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Political spectrum

A political spectrum is a way of comparing or visualizing different political positions, by placing them upon one or more geometric axes. The key assumption of such a spectrum is that people's views on many issues correlate strongly, or that one essential issue subsumes or dominates all others.

In a modern Islamic country, for instance, a political spectrum might be divided along the issue of the clergy's role in government. Those who believe clerics should have the power to enforce Islamic law are on one end of the spectrum, those who support a secular society are on the other; moderates fall at various points in between.

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Left and Right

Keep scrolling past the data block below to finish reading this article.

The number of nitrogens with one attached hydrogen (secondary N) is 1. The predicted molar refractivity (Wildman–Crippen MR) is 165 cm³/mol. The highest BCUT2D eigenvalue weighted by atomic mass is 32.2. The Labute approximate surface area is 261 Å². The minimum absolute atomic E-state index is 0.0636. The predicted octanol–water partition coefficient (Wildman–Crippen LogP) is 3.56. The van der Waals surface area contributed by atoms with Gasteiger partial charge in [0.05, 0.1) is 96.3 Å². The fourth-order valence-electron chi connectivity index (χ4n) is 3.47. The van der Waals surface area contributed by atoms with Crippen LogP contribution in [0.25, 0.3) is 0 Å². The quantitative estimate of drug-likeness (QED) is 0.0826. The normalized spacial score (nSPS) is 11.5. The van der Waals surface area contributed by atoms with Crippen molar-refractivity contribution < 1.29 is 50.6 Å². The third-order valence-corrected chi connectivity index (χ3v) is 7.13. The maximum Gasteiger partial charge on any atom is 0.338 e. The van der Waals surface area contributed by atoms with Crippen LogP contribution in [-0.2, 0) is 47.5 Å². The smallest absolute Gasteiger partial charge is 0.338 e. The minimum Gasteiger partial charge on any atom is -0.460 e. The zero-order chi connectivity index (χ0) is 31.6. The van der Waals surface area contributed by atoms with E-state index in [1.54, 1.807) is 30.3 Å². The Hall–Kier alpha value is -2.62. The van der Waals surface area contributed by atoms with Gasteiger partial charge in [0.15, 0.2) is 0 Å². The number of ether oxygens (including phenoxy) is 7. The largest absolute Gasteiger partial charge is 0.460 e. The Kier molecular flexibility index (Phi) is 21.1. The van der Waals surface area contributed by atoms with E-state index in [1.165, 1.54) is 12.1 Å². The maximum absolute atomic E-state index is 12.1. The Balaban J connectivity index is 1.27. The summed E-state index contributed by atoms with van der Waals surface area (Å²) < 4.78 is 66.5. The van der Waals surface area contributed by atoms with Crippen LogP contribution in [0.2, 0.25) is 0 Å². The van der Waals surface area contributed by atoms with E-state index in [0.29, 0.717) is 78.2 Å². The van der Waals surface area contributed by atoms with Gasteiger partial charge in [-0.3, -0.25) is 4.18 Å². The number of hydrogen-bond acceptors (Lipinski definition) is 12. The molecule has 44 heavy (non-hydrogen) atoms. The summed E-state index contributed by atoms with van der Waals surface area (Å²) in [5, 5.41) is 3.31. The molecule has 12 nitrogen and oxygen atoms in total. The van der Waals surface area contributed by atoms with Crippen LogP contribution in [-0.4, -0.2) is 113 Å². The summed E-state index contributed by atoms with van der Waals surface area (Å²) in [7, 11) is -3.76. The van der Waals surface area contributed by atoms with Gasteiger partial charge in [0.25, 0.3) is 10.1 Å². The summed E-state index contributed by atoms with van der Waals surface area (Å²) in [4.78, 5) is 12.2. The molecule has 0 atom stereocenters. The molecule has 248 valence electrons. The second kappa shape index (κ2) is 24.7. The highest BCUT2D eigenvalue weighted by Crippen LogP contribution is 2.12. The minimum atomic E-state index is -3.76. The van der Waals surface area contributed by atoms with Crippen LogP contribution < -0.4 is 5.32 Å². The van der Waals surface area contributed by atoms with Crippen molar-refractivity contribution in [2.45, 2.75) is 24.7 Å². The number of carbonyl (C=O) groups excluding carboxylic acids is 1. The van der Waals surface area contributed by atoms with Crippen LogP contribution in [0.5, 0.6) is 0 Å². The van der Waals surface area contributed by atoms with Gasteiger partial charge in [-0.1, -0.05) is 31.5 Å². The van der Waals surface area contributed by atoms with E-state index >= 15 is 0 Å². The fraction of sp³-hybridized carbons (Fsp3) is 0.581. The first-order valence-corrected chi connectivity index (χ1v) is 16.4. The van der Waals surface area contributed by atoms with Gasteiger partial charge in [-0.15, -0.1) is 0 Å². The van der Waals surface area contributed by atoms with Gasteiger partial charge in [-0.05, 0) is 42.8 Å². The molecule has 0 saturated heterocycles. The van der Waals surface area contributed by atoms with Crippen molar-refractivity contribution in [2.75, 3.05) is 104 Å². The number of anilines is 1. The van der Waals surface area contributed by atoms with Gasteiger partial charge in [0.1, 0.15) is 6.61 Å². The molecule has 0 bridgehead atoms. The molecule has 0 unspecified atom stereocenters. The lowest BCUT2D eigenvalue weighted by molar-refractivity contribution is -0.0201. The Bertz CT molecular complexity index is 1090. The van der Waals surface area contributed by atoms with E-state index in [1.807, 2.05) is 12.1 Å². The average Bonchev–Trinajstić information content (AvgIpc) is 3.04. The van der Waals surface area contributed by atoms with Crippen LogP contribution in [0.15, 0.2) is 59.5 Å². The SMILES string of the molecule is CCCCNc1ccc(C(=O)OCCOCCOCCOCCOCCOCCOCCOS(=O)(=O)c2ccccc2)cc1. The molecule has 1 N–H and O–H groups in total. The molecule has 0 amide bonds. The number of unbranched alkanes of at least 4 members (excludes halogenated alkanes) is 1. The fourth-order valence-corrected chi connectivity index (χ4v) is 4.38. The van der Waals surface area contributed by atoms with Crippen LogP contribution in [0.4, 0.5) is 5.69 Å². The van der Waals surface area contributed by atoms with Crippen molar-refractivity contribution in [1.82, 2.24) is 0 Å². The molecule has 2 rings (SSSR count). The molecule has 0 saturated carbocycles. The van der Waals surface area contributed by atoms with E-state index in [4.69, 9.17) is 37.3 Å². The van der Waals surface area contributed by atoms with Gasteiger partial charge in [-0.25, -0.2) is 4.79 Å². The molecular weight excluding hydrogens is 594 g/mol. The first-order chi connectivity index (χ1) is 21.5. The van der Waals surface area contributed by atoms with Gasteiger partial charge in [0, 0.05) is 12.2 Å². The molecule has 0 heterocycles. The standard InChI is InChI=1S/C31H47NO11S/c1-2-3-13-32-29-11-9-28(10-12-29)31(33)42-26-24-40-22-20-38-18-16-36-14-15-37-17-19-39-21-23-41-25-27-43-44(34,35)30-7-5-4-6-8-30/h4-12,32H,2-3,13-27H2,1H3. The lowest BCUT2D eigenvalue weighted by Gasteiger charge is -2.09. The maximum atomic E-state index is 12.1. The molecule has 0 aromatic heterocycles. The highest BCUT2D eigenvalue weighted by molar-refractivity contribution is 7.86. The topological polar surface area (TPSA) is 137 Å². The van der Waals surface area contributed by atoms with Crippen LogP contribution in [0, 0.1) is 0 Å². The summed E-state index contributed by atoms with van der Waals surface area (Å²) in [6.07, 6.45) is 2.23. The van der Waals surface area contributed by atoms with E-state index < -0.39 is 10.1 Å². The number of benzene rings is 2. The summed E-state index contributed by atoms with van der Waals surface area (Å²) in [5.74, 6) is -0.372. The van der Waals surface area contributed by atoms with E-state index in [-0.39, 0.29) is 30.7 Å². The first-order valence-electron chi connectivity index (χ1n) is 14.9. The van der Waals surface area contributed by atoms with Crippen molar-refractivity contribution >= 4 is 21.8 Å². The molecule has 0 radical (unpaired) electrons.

In modern Western countries, the political spectrum usually is described along left-right lines. This traditional political spectrum is defined along an axis with Conservatism ("the right") on one end, and Socialism ("the left", called Liberalism in the United States) on the other. There are various different opinions about what is actually being measured along this axis:

  • Whether the state should prioritize equality(left) or liberty(right).
  • Whether the government's involvement with the economy should be interventionist(left) or laissez-faire(right).
  • Whether Church and State should be separated(left) or integrated(right).